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Robust MFA Controller

In complex control applications, the following challenges may occur. (1) There is a big change in the process dynamics so that a prompt control action is required to meet the control performance criteria; (2) The dominant disturbance cannot be economically measured so that feedforward compensation cannot be easily implemented; (3) A controller purposely de-tuned to minimize the variations in its manipulated variable may lose control when there is a large disturbance or significant dynamic behavior change; or (4) Changes in dynamic behavior or load do not provide triggering information to allow the control system to switch operating modes.

For instance, controlling the reaction temperature for a batch reactor is always a challenge due to the complex nature of the process, large potential disturbances, interactions between key variables, and multiple operating conditions. A large percentage of batch reactors running today cannot keep the reactor temperature in automatic control throughout the entire operating period thus resulting in lower efficiency, wasted manpower and materials, and inconsistent product quality.

An exothermal batch reactor process typically has 4 operating stages: (1) Startup Stage: ramps up the reactor temperature by use of steam to a pre-defined reaction temperature; (2) Reaction and Holding Stage: holds the temperature by use of cooling water while chemical reaction is taking place and heat is being generated; (3) No-reaction and Holding Stage: holds the temperature by use of steam after main chemical reaction is complete and heat is not being generated; and (4) Ending Stage: ramps down the reactor temperature for discharging the products.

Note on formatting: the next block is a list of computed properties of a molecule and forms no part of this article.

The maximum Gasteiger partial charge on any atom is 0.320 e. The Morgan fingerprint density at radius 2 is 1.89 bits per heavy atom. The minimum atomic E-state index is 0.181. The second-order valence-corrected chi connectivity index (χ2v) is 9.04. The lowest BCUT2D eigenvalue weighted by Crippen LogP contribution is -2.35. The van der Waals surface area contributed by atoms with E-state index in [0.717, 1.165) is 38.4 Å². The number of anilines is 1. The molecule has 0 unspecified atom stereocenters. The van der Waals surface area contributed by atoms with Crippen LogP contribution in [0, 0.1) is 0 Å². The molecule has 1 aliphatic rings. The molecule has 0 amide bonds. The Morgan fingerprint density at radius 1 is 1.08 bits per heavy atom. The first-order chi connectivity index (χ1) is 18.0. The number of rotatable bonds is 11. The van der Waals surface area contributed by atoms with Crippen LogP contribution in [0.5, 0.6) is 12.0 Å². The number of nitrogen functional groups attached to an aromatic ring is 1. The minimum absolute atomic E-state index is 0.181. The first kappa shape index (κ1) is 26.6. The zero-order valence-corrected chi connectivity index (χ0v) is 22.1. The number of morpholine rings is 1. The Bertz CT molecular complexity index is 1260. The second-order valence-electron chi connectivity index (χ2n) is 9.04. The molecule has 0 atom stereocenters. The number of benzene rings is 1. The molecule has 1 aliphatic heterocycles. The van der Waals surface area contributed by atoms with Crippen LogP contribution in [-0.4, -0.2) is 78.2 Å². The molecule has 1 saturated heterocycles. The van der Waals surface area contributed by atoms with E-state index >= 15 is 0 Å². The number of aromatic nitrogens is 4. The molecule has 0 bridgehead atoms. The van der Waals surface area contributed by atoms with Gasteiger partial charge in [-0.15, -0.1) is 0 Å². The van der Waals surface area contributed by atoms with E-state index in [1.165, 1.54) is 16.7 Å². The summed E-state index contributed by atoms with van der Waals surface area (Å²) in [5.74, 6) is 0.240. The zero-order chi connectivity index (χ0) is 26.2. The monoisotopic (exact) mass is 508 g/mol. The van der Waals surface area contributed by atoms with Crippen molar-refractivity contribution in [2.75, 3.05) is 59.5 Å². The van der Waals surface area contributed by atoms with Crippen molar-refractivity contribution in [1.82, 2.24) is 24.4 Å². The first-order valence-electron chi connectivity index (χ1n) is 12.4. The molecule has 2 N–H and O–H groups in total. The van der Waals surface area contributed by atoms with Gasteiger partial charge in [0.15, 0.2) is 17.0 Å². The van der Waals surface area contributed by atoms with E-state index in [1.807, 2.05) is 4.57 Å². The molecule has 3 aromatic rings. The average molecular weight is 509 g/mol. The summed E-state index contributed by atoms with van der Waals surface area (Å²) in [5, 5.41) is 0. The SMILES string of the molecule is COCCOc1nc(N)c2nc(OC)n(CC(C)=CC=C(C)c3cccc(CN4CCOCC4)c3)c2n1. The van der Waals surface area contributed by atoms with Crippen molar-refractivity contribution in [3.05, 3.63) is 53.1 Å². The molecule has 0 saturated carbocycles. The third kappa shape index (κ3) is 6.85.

During the transition period from Stage 2 to Stage 3, the reactor can change its nature rapidly from a heat-generation process to a heat-consumption process. This change happens without any triggering signal because the chemical reaction can end at any time depending on the types of chemicals, their concentration, catalyst, and reaction temperature. Within a very short period of time, the reactor temperature can drop significantly. The control system must react quickly to cut-off the cooling water and inject a proper amount of steam to drive the reactor temperature back to normal. A regular feedback controller is not able to automatically control a batch reactor during this transition. In practice, batch reactors are usually switched to manual control and rely on well-trained operators during critical transitions. It is a tedious and nerve-wracking job that can result in low product quality and yield.

The Robust MFA controller is able to control the problematic processes described. There is no need to re-design the controller, use feedforward compensation, or re-tune the controller parameters. The Robust MFA controller is able to keep the system in automatic control through normal and extreme operating conditions when there are significant disturbances or process dynamic changes.

Robust MFA Controller Configuration

As shown in the following graph, the Robust MFA controller can be configured with these parameters.

Robust MFA controller configuration menu

(1) Upper and Lower Bound - The bounds for process variable (PV) being controlled. These are "intelligent" upper and lower boundaries that are typically the marginal values the PV should not exceed. PV is unlike controller output (OP) where a hard limit or constraint can be set. PV is a process variable that can only be varied by manipulating the OP. Thus, the Upper and Lower Bounds for PV are very different from the OP constraints. (2) Gain Ratio - The coefficient to increase or decrease the MFA control action based on the PV. For instance, a Gain Ratio of 3 is the default setting. As PV gets closer to reaching its bounds, MFA will react like it has a gain that is 3 times higher than its setting. Notice that this is not a gain scheduling approach, although it appears to be. Gain scheduling will not be able to resolve the complex problems described.



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